I have been a member of the Labour Party for 27 years, and would have much preferred to have stayed a member for the foreseeable future. I’d like to be, at this moment, a member of a Labour Party heading for victory locally and nationally. Leaving it, as I have done, feels like leaving a family. Yet for too long I haven’t felt welcome, have found the atmosphere hostile, and the decisions taken hard to live with. I will always have friends in the family, but it feels like the family has grown apart.
Clearly, I am not alone. MPs, fellow councillors, other Party members and, if the polls are right, a significant number of voters feel the same. What do we do? Should we remain politically voiceless and homeless? Should we join the Lib Dems, Greens or Renew? Will Labour ever return to sense and electability? How do we best prevent a slide to a Boris Johnson-led and increasingly right wing Conservative Government without supporting a Corbyn-led Labour Party with all it entails?
A dozen MPs in the Commons have taken the brave – or traitorous/foolhardy depending on your view – step of leaving their Party and joining The Independent Group. It isn’t yet a political party, has no headquarters and staff, no leader or “big beasts”, few policy positions and, as Jonathan Freedland says, a whole list of reasons why the odds are stacked against it’s survival.
In the less-than-a-week since it was set up, there have been a hundred hot takes published on why, like the SDP before it, this new enterprise will surely fail, broken by the mould of first past the post, tribal loyalties, the trades unions, Brexit supporting Midlands towns and much else besides.
The Independent Group is a blank sheet of paper, to be written on by those who join it. It will have contradictions and difficulties, not least of which is what unites it after Brexit either happens or is blocked in another referendum. It isnt the SDP reincarnate, not least because both the Conservatives and Labour have each fallen under the control of their extremes, the grip of traditional media has been loosened by the freedom of social media, and tribal loyalties are far weaker than thirty years ago.
Even then, the emergent alternative to Labour and the Tories commanded, for a period before the shock of war in the South Atlantic, a fifty per cent share of support in the polls. Then as now, there is an appetite, or at least a space, for a new party. There’s a vacuum in politics that needs to be filled, somehow.
Much has and will be written about the social and economic stance of whatever emerges, and whether it will be the right mix to fill that space. Comparisons will be drawn with parties past and present, in the UK and elsewhere. For a lot of voters though, that isnt going to matter too much. They will decide if it is something that isn’t threatening, is something they can live with or maybe invest a bit of hope in at a time of national crisis where leadership is unprecedentedly poor. It will be heart as much as head, negative as much as positive. Voters will coalesce around something that seems competent and secure. The shouting of the ERG Brexit fanatics and Corbyn cultists is appealing to some, a huge turn-off to many whose first concern is, “will this be good or bad for my family and community?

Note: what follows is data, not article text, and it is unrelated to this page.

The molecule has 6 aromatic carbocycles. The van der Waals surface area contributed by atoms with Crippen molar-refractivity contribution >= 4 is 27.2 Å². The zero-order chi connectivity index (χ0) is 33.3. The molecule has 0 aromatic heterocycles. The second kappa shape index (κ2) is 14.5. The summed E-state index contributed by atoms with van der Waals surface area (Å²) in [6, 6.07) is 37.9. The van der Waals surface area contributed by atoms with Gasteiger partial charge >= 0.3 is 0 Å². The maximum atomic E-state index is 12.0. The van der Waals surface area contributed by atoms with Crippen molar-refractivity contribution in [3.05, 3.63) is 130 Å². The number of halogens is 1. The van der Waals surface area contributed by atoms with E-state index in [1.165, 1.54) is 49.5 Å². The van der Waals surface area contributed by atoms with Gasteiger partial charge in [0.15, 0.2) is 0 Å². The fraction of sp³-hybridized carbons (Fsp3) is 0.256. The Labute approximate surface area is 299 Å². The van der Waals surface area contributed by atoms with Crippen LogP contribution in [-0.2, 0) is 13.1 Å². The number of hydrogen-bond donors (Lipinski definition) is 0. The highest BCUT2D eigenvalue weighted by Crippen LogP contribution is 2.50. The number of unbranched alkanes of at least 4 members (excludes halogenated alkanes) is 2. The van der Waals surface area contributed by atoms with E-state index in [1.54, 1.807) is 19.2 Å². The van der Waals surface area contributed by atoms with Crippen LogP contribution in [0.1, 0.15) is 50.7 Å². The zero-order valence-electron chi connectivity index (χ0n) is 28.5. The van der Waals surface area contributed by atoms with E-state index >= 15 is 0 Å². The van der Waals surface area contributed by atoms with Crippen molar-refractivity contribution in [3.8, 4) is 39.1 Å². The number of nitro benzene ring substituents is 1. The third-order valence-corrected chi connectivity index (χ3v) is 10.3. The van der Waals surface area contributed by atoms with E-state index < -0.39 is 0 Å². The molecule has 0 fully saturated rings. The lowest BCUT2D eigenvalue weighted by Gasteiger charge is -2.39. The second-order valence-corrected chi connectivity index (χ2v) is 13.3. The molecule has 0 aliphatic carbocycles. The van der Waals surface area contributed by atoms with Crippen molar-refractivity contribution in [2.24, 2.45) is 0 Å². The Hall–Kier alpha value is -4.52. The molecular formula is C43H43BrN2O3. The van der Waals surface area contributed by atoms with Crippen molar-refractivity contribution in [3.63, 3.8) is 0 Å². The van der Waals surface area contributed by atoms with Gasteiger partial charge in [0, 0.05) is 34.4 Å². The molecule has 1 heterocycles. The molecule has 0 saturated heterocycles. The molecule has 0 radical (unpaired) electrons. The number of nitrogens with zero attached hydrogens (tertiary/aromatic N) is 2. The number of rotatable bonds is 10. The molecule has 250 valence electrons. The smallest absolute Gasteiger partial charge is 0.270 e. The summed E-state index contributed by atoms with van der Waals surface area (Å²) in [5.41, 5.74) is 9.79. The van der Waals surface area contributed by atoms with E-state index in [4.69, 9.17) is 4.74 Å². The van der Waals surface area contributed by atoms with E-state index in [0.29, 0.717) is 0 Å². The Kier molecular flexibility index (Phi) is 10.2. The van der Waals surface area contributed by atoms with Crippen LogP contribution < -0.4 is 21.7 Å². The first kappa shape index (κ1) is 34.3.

The lesson of Trump, Corbyn and Brexit is that hard and fast rules no longer apply, if they ever did. Only a fool would stake their savings on this new group succeeding – or failing. The coming two months will be crucial as events around Brexit unfold, ongoing tensions and splits in Labour play out, and Independent Group grows in numbers or support. May’s locals and any other elections, with or without new party candidates, will have an effect.
This new grouping could go on to hold power in a majority or minority government, or coalition. It could become a smaller presence in the Commons and local government. It could, as the SDP arguably did, have a gravitational pull on both parties back towards that sense and electability that people who see themselves as “centre ground” want from their politicians.
I don’t want to be part of any elections that pit me against former colleagues, and hopefully current friends, who are staying on in Labour. But nor do I want to rule out being able to serve in elected public office again.
For me, if I am no longer welcome in Labour, if Labour’s toxic culture, antisemitism and Brexit position mean I can’t deliver positive change from within it, then I and others will have to find another way. So for now, I’m backing the Independent Group. If I can help shape it, great. If it provides a political home for voters with nowhere else to go, even better. If it exerts a positive and reforming influence on Labour, fantastic. If Labour fails, it may be the best hope we have.